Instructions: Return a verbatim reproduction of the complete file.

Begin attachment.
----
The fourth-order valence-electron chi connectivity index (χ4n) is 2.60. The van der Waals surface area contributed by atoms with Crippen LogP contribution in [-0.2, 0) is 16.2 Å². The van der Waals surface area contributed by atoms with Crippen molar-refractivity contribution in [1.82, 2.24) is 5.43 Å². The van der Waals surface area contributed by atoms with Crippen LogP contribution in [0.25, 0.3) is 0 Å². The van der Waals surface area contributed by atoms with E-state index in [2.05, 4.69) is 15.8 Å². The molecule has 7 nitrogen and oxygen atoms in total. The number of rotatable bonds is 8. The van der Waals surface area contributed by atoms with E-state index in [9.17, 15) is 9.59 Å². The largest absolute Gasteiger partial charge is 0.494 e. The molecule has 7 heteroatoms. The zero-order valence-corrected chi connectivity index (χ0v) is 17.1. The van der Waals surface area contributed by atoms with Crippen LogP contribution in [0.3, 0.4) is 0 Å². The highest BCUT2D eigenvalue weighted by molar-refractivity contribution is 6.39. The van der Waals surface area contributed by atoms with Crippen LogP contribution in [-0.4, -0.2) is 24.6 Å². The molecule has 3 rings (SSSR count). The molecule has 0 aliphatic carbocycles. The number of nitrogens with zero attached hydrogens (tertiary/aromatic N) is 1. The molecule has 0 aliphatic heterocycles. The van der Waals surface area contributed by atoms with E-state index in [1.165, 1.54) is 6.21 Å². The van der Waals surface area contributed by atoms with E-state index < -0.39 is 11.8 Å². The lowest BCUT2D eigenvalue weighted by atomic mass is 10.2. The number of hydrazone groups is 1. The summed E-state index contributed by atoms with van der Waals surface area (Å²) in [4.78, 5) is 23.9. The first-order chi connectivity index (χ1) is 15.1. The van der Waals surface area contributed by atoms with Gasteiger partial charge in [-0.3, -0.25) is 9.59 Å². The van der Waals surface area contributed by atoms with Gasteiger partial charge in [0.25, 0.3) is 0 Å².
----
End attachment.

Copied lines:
The fourth-order valence-electron chi connectivity index (χ4n) is 2.60. The van der Waals surface area contributed by atoms with Crippen LogP contribution in [-0.2, 0) is 16.2 Å². The van der Waals surface area contributed by atoms with Crippen molar-refractivity contribution in [1.82, 2.24) is 5.43 Å². The van der Waals surface area contributed by atoms with Crippen LogP contribution in [0.25, 0.3) is 0 Å². The van der Waals surface area contributed by atoms with E-state index in [2.05, 4.69) is 15.8 Å². The molecule has 7 nitrogen and oxygen atoms in total. The number of rotatable bonds is 8. The van der Waals surface area contributed by atoms with E-state index in [9.17, 15) is 9.59 Å². The largest absolute Gasteiger partial charge is 0.494 e. The molecule has 7 heteroatoms. The zero-order valence-corrected chi connectivity index (χ0v) is 17.1. The van der Waals surface area contributed by atoms with Crippen LogP contribution in [0.3, 0.4) is 0 Å². The highest BCUT2D eigenvalue weighted by molar-refractivity contribution is 6.39. The van der Waals surface area contributed by atoms with Crippen LogP contribution in [-0.4, -0.2) is 24.6 Å². The molecule has 3 rings (SSSR count). The molecule has 0 aliphatic carbocycles. The number of nitrogens with zero attached hydrogens (tertiary/aromatic N) is 1. The molecule has 0 aliphatic heterocycles. The van der Waals surface area contributed by atoms with E-state index in [1.165, 1.54) is 6.21 Å². The van der Waals surface area contributed by atoms with E-state index < -0.39 is 11.8 Å². The lowest BCUT2D eigenvalue weighted by atomic mass is 10.2. The number of hydrazone groups is 1. The summed E-state index contributed by atoms with van der Waals surface area (Å²) in [4.78, 5) is 23.9. The first-order chi connectivity index (χ1) is 15.1. The van der Waals surface area contributed by atoms with Gasteiger partial charge in [-0.3, -0.25) is 9.59 Å². The van der Waals surface area contributed by atoms with Gasteiger partial charge in [0.25, 0.3) is 0 Å².